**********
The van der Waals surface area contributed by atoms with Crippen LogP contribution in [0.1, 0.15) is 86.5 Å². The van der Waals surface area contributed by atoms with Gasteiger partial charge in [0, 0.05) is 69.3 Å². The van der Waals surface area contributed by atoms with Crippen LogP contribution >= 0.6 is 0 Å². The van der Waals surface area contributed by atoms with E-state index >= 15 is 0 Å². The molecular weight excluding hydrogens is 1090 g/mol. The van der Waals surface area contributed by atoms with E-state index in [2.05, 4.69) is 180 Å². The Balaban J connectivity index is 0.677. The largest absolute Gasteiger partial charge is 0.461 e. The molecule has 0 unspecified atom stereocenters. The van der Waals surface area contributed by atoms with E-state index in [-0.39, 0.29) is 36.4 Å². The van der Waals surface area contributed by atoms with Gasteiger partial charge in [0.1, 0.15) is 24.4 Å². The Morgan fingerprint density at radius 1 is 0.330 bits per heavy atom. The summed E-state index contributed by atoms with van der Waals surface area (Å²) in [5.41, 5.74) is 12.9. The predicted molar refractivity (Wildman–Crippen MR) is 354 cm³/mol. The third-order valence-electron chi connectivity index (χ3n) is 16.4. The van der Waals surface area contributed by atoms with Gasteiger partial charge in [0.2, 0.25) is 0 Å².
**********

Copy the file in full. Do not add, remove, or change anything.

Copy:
The van der Waals surface area contributed by atoms with Crippen LogP contribution in [0.1, 0.15) is 86.5 Å². The van der Waals surface area contributed by atoms with Gasteiger partial charge in [0, 0.05) is 69.3 Å². The van der Waals surface area contributed by atoms with Crippen LogP contribution >= 0.6 is 0 Å². The van der Waals surface area contributed by atoms with E-state index >= 15 is 0 Å². The molecular weight excluding hydrogens is 1090 g/mol. The van der Waals surface area contributed by atoms with E-state index in [2.05, 4.69) is 180 Å². The Balaban J connectivity index is 0.677. The largest absolute Gasteiger partial charge is 0.461 e. The molecule has 0 unspecified atom stereocenters. The van der Waals surface area contributed by atoms with E-state index in [-0.39, 0.29) is 36.4 Å². The van der Waals surface area contributed by atoms with Gasteiger partial charge in [0.1, 0.15) is 24.4 Å². The Morgan fingerprint density at radius 1 is 0.330 bits per heavy atom. The summed E-state index contributed by atoms with van der Waals surface area (Å²) in [5.41, 5.74) is 12.9. The predicted molar refractivity (Wildman–Crippen MR) is 354 cm³/mol. The third-order valence-electron chi connectivity index (χ3n) is 16.4. The van der Waals surface area contributed by atoms with Gasteiger partial charge in [0.2, 0.25) is 0 Å².